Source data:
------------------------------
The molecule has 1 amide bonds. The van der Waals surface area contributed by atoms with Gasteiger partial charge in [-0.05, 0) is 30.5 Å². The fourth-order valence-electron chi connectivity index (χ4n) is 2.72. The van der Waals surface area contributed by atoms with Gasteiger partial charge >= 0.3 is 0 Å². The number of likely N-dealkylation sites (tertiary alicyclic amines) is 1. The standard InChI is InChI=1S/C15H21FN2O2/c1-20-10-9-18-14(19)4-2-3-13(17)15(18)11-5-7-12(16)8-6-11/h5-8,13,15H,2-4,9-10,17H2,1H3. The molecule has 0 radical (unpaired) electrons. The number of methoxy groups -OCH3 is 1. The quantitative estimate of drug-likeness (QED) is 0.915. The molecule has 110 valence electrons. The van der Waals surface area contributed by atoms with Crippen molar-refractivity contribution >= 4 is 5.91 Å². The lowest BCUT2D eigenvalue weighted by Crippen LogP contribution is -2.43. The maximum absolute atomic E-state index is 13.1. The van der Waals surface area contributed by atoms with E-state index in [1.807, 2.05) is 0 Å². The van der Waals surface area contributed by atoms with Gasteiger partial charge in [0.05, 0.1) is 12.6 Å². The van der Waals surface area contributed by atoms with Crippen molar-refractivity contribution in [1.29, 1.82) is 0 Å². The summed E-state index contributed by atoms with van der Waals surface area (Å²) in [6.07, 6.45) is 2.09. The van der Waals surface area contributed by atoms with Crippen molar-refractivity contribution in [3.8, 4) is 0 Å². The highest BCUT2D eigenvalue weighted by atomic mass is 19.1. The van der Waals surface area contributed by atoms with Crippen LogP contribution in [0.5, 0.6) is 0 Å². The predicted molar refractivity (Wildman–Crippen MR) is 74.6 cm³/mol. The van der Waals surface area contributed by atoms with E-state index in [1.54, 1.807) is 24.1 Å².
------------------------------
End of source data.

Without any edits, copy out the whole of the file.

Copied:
The molecule has 1 amide bonds. The van der Waals surface area contributed by atoms with Gasteiger partial charge in [-0.05, 0) is 30.5 Å². The fourth-order valence-electron chi connectivity index (χ4n) is 2.72. The van der Waals surface area contributed by atoms with Gasteiger partial charge >= 0.3 is 0 Å². The number of likely N-dealkylation sites (tertiary alicyclic amines) is 1. The standard InChI is InChI=1S/C15H21FN2O2/c1-20-10-9-18-14(19)4-2-3-13(17)15(18)11-5-7-12(16)8-6-11/h5-8,13,15H,2-4,9-10,17H2,1H3. The molecule has 0 radical (unpaired) electrons. The number of methoxy groups -OCH3 is 1. The quantitative estimate of drug-likeness (QED) is 0.915. The molecule has 110 valence electrons. The van der Waals surface area contributed by atoms with Crippen molar-refractivity contribution >= 4 is 5.91 Å². The lowest BCUT2D eigenvalue weighted by Crippen LogP contribution is -2.43. The maximum absolute atomic E-state index is 13.1. The van der Waals surface area contributed by atoms with E-state index in [1.807, 2.05) is 0 Å². The van der Waals surface area contributed by atoms with Gasteiger partial charge in [0.05, 0.1) is 12.6 Å². The van der Waals surface area contributed by atoms with Crippen molar-refractivity contribution in [1.29, 1.82) is 0 Å². The summed E-state index contributed by atoms with van der Waals surface area (Å²) in [6.07, 6.45) is 2.09. The van der Waals surface area contributed by atoms with Crippen molar-refractivity contribution in [3.8, 4) is 0 Å². The highest BCUT2D eigenvalue weighted by atomic mass is 19.1. The van der Waals surface area contributed by atoms with Crippen LogP contribution in [0.5, 0.6) is 0 Å². The predicted molar refractivity (Wildman–Crippen MR) is 74.6 cm³/mol. The van der Waals surface area contributed by atoms with E-state index in [1.54, 1.807) is 24.1 Å².